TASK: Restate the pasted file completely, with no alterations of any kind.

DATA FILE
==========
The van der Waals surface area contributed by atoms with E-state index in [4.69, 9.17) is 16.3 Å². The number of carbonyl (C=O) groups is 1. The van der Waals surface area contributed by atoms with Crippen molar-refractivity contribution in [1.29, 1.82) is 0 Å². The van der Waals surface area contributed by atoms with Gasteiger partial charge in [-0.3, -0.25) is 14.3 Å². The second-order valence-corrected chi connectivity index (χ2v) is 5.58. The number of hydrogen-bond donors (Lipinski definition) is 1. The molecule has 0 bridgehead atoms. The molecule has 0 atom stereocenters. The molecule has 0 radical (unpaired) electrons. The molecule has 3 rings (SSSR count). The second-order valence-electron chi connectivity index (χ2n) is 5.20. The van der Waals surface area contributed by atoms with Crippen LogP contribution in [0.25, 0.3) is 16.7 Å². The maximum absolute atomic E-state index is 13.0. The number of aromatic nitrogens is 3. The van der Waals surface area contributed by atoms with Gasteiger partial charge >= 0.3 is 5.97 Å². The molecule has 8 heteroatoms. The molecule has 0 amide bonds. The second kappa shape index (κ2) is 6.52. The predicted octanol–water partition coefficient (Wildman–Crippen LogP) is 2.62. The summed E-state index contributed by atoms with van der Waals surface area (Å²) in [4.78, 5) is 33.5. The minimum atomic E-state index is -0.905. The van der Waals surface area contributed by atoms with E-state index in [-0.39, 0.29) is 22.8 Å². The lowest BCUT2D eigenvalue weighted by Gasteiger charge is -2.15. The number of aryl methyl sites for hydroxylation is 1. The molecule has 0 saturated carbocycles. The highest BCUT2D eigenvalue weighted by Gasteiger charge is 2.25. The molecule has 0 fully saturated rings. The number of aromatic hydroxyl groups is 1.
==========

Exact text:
The van der Waals surface area contributed by atoms with E-state index in [4.69, 9.17) is 16.3 Å². The number of carbonyl (C=O) groups is 1. The van der Waals surface area contributed by atoms with Crippen molar-refractivity contribution in [1.29, 1.82) is 0 Å². The van der Waals surface area contributed by atoms with Gasteiger partial charge in [-0.3, -0.25) is 14.3 Å². The second-order valence-corrected chi connectivity index (χ2v) is 5.58. The number of hydrogen-bond donors (Lipinski definition) is 1. The molecule has 0 bridgehead atoms. The molecule has 0 atom stereocenters. The molecule has 0 radical (unpaired) electrons. The molecule has 3 rings (SSSR count). The second-order valence-electron chi connectivity index (χ2n) is 5.20. The van der Waals surface area contributed by atoms with Crippen LogP contribution in [0.25, 0.3) is 16.7 Å². The maximum absolute atomic E-state index is 13.0. The number of aromatic nitrogens is 3. The van der Waals surface area contributed by atoms with Gasteiger partial charge >= 0.3 is 5.97 Å². The molecule has 8 heteroatoms. The molecule has 0 amide bonds. The second kappa shape index (κ2) is 6.52. The predicted octanol–water partition coefficient (Wildman–Crippen LogP) is 2.62. The summed E-state index contributed by atoms with van der Waals surface area (Å²) in [4.78, 5) is 33.5. The minimum atomic E-state index is -0.905. The van der Waals surface area contributed by atoms with E-state index in [-0.39, 0.29) is 22.8 Å². The lowest BCUT2D eigenvalue weighted by Gasteiger charge is -2.15. The number of aryl methyl sites for hydroxylation is 1. The molecule has 0 saturated carbocycles. The highest BCUT2D eigenvalue weighted by Gasteiger charge is 2.25. The molecule has 0 fully saturated rings. The number of aromatic hydroxyl groups is 1.